Where do you study table or couch

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At the University of Jena there is psychological advice from students for fellow students. What at first sounds like a semi-professional presumption turns out to be an effective aid thanks to clever rules.


In a cafeteria of the Friedrich Schiller University in Jena, a green mailbox with the inscription "Whisper box" hangs on a pillar. You deliberately walk past it, after all, you have lectures, seminars and lunch appointments. Fortunately, you will notice the mailbox if you stumble, in your studies or in life. The green splash of color on the barren pillar includes the much greener CampusCouch homepage - an initiative of ten psychology students from Jena. I met two members of the CampusCouch, Christina Kellermann and Dörte Leonie Keller, for a chat in the winter garden of the Institute for Psychology.

On a relatively cloudy Saturday afternoon, I encounter the sterile, non-atmosphere that is almost dutifully attached to university buildings. To call the charisma of the white space clinical would be too dramatic, but only by a hair. If someone has ever taken heart and decorated the room with pictures and posters, the only thing left is the transparent adhesive strips on the wall and a few spider webs. Fortunately, the completely unrealistic, of course, but secretly feared nightmare image of the serene psychologist from television, who normally lives in such rooms, did not await me. Instead there is a friendly greeting and the usual "And what are you studying?"

© Maike WeisenburgerDörte (left) and Christina

Dörte and Christina agree that the CampusCouch is an opportunity for both of them to enrich their predominantly theoretical psychology studies with some practical experience. Methods that could be penetrated on a theoretical basis within the course, but which could at most be tested in artificial situations on other psychology students, actually turned out to be useful tools with which one can help, adds Christina. That seems to please both of them the most.

The CampusCouch initiative has existed in Jena since 2010. The founding members, who have since moved on, have exported an offshoot to Trier with the name “CampusOhr” and one to Magdeburg called “Hammock”. Behind all of them is the same claim: by students for students, an opportunity should be created to get rid of your frustration. Of course you have friends who are at your side with words and deeds and angry tirades on your infantile ex-boyfriend, but sometimes a neutral ear is necessary to force the chaotic emotional balance back into order. Above all, the offer should be low-threshold and accessible to everyone. Students from all subjects come to CampusCouch, even the gender ratio is balanced, says Dörte. Only at the end of the course, when the graduation is due and with it the decision of how to continue, do the listeners experience a small spike.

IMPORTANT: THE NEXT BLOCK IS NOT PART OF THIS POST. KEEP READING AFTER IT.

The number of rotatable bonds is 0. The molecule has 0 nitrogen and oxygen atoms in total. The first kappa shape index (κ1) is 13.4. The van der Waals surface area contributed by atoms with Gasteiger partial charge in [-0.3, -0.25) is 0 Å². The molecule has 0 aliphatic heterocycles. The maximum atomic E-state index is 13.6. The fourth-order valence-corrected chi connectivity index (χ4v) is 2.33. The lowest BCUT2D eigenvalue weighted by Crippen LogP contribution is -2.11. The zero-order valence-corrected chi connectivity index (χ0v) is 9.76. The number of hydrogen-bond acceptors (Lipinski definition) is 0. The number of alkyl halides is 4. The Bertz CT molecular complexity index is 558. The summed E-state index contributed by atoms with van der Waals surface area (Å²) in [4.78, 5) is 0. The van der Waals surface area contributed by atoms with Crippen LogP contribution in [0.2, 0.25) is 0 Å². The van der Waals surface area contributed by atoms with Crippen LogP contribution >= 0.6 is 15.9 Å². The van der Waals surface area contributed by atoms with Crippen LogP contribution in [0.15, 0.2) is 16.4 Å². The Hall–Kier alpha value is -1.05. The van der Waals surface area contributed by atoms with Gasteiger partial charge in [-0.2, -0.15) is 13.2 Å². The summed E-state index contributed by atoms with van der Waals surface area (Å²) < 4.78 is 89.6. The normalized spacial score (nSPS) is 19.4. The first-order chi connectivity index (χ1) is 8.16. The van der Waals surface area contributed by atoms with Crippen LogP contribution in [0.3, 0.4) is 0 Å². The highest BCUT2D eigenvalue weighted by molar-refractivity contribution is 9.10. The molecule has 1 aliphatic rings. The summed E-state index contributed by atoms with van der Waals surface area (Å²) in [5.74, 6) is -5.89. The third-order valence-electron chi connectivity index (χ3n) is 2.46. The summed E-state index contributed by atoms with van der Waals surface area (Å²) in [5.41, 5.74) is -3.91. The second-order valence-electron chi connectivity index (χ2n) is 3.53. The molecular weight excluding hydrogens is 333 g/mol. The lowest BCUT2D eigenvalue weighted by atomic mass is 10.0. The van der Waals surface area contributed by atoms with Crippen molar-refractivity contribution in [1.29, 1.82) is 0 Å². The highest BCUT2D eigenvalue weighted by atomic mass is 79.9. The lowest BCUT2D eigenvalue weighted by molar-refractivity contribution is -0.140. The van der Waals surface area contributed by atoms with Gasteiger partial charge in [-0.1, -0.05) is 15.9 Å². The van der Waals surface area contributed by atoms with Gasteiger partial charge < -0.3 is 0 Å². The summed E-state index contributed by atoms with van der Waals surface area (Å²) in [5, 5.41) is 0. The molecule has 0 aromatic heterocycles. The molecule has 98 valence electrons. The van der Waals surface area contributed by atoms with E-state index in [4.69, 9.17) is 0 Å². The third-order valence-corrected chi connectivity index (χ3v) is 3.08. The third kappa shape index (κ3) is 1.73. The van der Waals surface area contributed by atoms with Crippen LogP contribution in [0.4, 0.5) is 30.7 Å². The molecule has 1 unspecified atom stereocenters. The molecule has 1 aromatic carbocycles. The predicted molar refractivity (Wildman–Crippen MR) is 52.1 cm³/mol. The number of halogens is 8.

Contact with the CampusCouch begins with a letter in the whisper box or an email, quite informally. Even here you can put on paper what drives you. Whether or not there is an answer depends on the letter writer's wishes. Sometimes that's enough, otherwise a private meeting will be arranged by email. The CampusCouch does not have anything like a headquarters; instead, people meet in any café in downtown Jena or go for a walk in the park. One hour is scheduled for a conversation. The actual duration, however, is determined by the so-called speaker, a neutral term that sounds more meaningful than “patient” in a one-off conversation between students.

The strength of student help

At the beginning of the conversation, the fronts must be clarified. The CampusCouch does not claim to present tailor-made wisdom to the speaker. The members are much more likely to see themselves as methodically trained listeners. In addition, there will be a single conversation between listener and speaker. On the one hand, this is mostly sufficient, on the other hand, it should prevent a relationship from developing over several conversations that has the characteristics of a therapist-patient relationship. So if another conversation is necessary, you can do this with another member of the CampusCouch.